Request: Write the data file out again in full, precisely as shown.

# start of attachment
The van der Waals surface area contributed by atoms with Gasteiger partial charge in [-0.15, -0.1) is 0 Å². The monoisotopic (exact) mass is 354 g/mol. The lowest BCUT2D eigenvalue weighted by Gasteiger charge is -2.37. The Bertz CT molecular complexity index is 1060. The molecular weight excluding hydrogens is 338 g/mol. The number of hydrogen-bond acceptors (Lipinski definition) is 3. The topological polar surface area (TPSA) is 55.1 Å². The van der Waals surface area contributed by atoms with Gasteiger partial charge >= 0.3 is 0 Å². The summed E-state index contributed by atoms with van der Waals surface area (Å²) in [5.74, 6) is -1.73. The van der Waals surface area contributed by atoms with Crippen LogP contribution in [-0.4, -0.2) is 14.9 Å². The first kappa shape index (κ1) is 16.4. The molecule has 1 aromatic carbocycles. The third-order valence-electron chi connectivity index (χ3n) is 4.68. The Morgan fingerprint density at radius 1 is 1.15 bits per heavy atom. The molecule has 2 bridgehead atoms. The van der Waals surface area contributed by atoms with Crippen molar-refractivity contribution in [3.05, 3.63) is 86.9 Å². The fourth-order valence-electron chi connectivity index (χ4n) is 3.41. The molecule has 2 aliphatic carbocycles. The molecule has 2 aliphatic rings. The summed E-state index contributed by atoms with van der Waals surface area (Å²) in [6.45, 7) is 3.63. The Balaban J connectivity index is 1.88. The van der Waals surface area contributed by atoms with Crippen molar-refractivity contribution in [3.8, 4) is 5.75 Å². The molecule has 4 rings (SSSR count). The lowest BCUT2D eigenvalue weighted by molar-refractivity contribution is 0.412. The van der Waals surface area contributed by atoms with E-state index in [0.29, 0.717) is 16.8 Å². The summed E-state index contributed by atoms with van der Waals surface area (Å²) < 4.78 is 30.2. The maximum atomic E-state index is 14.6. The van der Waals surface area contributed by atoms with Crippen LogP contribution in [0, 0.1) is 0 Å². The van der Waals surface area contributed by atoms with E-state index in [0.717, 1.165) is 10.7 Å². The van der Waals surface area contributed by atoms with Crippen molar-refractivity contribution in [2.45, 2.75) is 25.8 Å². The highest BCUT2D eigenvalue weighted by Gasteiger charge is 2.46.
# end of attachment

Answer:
The van der Waals surface area contributed by atoms with Gasteiger partial charge in [-0.15, -0.1) is 0 Å². The monoisotopic (exact) mass is 354 g/mol. The lowest BCUT2D eigenvalue weighted by Gasteiger charge is -2.37. The Bertz CT molecular complexity index is 1060. The molecular weight excluding hydrogens is 338 g/mol. The number of hydrogen-bond acceptors (Lipinski definition) is 3. The topological polar surface area (TPSA) is 55.1 Å². The van der Waals surface area contributed by atoms with Gasteiger partial charge >= 0.3 is 0 Å². The summed E-state index contributed by atoms with van der Waals surface area (Å²) in [5.74, 6) is -1.73. The van der Waals surface area contributed by atoms with Crippen LogP contribution in [-0.4, -0.2) is 14.9 Å². The first kappa shape index (κ1) is 16.4. The molecule has 1 aromatic carbocycles. The third-order valence-electron chi connectivity index (χ3n) is 4.68. The Morgan fingerprint density at radius 1 is 1.15 bits per heavy atom. The molecule has 2 bridgehead atoms. The van der Waals surface area contributed by atoms with Crippen molar-refractivity contribution in [3.05, 3.63) is 86.9 Å². The fourth-order valence-electron chi connectivity index (χ4n) is 3.41. The molecule has 2 aliphatic carbocycles. The molecule has 2 aliphatic rings. The summed E-state index contributed by atoms with van der Waals surface area (Å²) in [6.45, 7) is 3.63. The Balaban J connectivity index is 1.88. The van der Waals surface area contributed by atoms with Crippen molar-refractivity contribution in [3.8, 4) is 5.75 Å². The molecule has 4 rings (SSSR count). The lowest BCUT2D eigenvalue weighted by molar-refractivity contribution is 0.412. The van der Waals surface area contributed by atoms with E-state index in [0.29, 0.717) is 16.8 Å². The summed E-state index contributed by atoms with van der Waals surface area (Å²) < 4.78 is 30.2. The maximum atomic E-state index is 14.6. The van der Waals surface area contributed by atoms with Crippen LogP contribution in [0, 0.1) is 0 Å². The van der Waals surface area contributed by atoms with E-state index in [0.717, 1.165) is 10.7 Å². The van der Waals surface area contributed by atoms with Crippen molar-refractivity contribution in [2.45, 2.75) is 25.8 Å². The highest BCUT2D eigenvalue weighted by Gasteiger charge is 2.46.